This paper shows that tourism specialisation can help to explain the observed high growth rates of small countries. For this purpose, two models of growth and trade are constructed to represent the trade relations between two countries. One of the countries is large, rich, has an own source of sustained growth and produces a tradable capital good. The other is a small poor economy, which does not have an own engine of growth and produces tradable tourism services. The poor country exports tourism services to and imports capital goods from the rich economy. In one model tourism is a luxury good, while in the other the expenditure elasticity of tourism imports is unitary. Two main results are obtained. In the long run, the tourism country overcomes decreasing returns and permanently grows because its terms of trade continuously improve. Since the tourism sector is relatively less productive than the capital good sector, tourism services become relatively scarcer and hence more expensive than the capital good. Moreover, along the transition the growth rate of the tourism economy holds well above the one of the rich country for a long time. The growth rate differential between countries is particularly high when tourism is a luxury good. In this case, there is a faster increase in the tourism demand. As a result, investment of the small economy is boosted and its terms of trade highly improve.
Carmen Álvarez-Albelo (CREB); Raúl Hernández-Martín
The objective of this paper is to analyse to what extent the use of cross-section data will distort the estimated elasticities for car ownership demand when the observed variables do not correspond to a state equilibrium for some individuals in the sample. Our proposal consists of approximating the equilibrium values of the observed variables by constructing a pseudo-panel data set which entails averaging individuals observed at different points of time into cohorts. The results show that individual and aggregate data lead to almost the same value for income elasticity, whereas with respect to working adult elasticity the similarity is less pronounced.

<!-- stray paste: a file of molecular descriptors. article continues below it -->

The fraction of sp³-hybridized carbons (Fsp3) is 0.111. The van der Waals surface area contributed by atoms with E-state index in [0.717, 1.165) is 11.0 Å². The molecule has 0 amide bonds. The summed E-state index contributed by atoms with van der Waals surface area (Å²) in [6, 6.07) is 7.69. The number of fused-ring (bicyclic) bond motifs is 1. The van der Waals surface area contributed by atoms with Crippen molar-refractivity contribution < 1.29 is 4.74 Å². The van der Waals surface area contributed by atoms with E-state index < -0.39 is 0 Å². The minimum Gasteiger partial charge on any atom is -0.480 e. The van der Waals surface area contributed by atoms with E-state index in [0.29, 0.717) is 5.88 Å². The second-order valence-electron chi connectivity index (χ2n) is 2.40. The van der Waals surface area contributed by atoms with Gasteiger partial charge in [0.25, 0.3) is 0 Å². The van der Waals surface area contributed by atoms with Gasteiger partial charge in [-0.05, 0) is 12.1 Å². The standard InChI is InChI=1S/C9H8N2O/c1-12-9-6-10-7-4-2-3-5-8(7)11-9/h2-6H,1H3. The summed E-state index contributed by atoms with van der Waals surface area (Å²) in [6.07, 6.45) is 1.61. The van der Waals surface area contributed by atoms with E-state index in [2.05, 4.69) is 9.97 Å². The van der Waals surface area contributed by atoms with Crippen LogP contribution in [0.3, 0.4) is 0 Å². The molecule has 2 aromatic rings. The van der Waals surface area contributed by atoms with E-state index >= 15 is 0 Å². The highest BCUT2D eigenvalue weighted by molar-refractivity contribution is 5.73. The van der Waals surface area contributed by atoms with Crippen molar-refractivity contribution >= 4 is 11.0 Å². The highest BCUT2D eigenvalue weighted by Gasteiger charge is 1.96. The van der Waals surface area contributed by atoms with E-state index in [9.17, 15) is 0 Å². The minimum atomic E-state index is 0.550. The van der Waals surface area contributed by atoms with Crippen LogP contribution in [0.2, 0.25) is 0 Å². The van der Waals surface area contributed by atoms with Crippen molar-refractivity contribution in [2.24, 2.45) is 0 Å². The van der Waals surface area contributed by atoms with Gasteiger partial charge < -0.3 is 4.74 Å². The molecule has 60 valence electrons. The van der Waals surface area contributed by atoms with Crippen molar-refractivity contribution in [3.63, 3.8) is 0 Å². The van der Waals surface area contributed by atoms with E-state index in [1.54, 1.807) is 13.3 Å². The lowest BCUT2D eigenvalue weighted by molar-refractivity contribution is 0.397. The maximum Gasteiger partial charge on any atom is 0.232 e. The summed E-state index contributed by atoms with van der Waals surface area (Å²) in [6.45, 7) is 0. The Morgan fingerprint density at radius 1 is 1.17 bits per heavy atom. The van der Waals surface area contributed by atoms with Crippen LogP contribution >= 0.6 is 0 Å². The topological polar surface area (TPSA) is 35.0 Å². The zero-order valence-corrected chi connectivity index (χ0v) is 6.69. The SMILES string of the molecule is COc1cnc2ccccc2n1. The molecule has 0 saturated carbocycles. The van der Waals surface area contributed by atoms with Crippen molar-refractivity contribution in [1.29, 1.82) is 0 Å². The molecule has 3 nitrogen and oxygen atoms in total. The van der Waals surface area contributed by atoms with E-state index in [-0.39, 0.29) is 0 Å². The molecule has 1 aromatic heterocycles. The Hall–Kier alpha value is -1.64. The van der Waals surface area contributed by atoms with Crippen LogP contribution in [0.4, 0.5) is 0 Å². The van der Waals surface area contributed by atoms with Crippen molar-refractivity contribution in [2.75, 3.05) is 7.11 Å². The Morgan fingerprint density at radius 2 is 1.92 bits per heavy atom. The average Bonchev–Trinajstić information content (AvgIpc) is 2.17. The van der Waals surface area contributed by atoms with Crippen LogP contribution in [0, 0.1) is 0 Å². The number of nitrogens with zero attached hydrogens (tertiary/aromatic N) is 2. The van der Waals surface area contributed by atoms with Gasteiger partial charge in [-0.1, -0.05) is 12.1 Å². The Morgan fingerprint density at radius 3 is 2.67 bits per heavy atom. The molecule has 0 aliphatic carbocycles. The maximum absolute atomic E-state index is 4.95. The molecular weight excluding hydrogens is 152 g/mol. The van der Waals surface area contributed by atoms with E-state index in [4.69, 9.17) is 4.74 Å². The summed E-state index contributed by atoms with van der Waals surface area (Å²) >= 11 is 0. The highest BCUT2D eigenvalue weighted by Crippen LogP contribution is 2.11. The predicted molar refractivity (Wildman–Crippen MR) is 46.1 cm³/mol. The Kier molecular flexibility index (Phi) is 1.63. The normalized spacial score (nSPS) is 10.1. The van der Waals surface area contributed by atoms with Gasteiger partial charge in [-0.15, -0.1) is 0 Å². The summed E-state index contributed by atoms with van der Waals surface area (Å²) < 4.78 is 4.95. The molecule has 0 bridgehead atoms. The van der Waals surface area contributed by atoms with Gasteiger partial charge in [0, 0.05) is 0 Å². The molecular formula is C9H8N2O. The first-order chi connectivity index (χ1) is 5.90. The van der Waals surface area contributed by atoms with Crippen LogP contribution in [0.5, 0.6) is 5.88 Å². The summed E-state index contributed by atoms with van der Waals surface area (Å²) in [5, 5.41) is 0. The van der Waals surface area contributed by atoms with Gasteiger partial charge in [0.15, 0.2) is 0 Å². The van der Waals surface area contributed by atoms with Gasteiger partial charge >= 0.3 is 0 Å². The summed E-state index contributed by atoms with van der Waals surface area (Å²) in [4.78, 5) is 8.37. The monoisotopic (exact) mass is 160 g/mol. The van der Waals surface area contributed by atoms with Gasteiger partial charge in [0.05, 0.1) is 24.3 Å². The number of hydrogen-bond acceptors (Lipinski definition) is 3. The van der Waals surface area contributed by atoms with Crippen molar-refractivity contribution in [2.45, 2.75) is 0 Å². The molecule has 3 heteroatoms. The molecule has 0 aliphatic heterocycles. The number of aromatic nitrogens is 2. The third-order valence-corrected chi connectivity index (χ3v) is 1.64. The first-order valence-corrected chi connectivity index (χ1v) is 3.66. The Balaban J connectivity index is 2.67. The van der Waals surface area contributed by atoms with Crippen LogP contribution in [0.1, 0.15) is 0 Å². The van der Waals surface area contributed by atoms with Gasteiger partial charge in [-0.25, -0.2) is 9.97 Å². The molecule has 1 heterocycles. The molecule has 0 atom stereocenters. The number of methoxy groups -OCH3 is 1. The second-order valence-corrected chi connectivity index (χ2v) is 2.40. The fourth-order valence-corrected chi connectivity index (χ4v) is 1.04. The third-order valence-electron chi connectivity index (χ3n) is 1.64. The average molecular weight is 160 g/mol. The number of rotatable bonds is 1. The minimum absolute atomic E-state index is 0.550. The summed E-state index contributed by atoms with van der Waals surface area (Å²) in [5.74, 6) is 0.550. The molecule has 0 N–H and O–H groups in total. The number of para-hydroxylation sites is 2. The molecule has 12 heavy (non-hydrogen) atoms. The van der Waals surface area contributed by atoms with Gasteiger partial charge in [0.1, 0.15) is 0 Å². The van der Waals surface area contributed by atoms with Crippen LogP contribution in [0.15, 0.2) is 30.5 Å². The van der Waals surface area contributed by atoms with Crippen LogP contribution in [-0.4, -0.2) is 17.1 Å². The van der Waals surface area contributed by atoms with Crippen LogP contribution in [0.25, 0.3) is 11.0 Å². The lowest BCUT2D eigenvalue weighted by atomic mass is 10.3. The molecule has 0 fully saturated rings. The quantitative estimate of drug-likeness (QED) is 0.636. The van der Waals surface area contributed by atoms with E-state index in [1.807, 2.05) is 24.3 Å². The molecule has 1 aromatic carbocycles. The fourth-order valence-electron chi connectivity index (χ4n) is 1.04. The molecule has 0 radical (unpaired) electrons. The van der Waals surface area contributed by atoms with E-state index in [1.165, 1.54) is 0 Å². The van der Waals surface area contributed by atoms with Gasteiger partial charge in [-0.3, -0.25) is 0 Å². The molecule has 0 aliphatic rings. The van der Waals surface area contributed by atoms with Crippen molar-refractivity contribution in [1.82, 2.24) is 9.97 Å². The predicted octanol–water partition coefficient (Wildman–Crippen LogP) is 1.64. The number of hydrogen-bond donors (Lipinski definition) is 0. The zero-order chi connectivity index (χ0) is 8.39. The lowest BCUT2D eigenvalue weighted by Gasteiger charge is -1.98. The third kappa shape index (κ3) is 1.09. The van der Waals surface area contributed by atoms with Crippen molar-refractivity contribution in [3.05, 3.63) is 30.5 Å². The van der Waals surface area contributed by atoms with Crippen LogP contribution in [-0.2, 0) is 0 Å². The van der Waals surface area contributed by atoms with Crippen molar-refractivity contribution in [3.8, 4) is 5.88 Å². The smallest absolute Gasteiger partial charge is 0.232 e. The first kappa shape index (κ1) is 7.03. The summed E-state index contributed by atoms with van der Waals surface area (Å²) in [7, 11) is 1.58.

Anna Matas (GEAP); Josep-Lluis Raymond (GEAP)
Capital taxation is currently under debate, basically due to problems of administrative control and proper assessment of the levied assets. We analyze both problems focusing on a capital tax, the annual wealth tax (WT), which is only applied in five OECD countries, being Spain one of them. We concentrate our analysis on top 1% adult population, which permits us to describe the evolution of wealth concentration in Spainalong 1983-2001. On average top 1% holds about 18% of total wealth, which rises to 19% when tax incompliance and under-assessment is corrected for housing, the main asset. The evolution suggests wealth concentration has risen. Regarding WT, we analyze whether it helps to reduce wealth inequality or, on the contrary, it reinforces vertical inequity (due to especial concessions) and horizontal inequity (due to the de iure and to de facto different treatment of assets). We analyze in detail housing and equity shares. By means of a time series analysis, we relate the reported values with reasonable price indicators and proxies of the propensity to save. We infer net tax compliance is extremely low, which includes both what we commonly understand by (gross) tax compliance and the degree of under-assessment due to fiscal legislation (for housing). That is especially true for housing, whose level of net tax compliance is well below 50%. Hence, we corroborate the difficulties in taxing capital, and so cast doubts on the current role of the WT in Spain in reducing wealth inequality.